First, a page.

A good 8* SCT will need good circumstances, both of the skies above and the instrument itself, collimation, thermal equilibrium, to perform well at higher magnifications and the planets. If all of that is taken care of, the C8 is great.
If not all is taken care of, and is difficult to address, than the forgiving nature of a good apo and especially a good doublet come into play. It will perform to the best of it’s ability on any night after a half hour or so, many times even a bit sooner.
As an example, I have had absolutely stunning nights on the 3 big planets with my 7” Questar 7, some nights. And I have had it outperform my 4” fluorite doublet on quite a few nights. On most nights, the 4” fluorite showed quite similar detail, unless the seeing momentarily improved.
Where the Q7 always performed was in the ease of it’s views, always in the range of it’s 24-12mm Brandon eyepieces, never needing anything beyond that. And it always just cruised at 180-230x, where the refractor would already be strained. Having more of the 140-160x sweet range.
In return, the 4” fluorite always performed and only shoed the limits of the seeing. The bigger instrument showd that too, but many a night compounded by showing it’s own limitations of thermalvequilibrium or the lack thereof. Collimation was fixed at the factory and perfect.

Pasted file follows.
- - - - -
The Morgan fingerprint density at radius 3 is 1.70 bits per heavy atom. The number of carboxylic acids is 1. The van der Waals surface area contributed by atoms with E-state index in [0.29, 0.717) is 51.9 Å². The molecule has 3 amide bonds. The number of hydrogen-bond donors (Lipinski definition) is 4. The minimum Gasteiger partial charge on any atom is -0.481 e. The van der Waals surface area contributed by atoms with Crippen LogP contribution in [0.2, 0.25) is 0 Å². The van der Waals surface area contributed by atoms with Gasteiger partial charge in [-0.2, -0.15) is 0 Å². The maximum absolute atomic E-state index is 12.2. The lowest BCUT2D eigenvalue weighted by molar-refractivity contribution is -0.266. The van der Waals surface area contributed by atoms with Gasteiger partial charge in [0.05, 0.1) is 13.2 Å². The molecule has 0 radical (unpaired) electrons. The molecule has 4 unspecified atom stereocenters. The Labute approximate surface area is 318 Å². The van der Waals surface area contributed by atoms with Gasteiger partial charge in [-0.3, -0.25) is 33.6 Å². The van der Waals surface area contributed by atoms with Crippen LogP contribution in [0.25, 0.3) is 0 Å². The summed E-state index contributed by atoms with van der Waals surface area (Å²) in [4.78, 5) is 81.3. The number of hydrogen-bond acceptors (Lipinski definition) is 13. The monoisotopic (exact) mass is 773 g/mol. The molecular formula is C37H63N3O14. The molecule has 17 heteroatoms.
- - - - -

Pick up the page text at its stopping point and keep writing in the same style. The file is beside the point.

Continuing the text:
But the real take from it all for me was, that both the 4” and 7” are limited by their apertures to really bring in the finer planetary detail. My custom Matthias Wirth 16” f/5 with outstanding optics made that clear the very first night I used it on Jupiter. After decades, it was an astounding jump in observable detail. But it comes at the price of a much bigger instrument that is sensitive to thermal conditions and the quality of the seeing. At times taking 2 hours to cool and reaching (near) optimum performance. But when it does that, it is well worth the wait. As a consequence, I always start with a smaller refractor to judge the seeing when observing the planets and take out the 16” when seeing looks promising.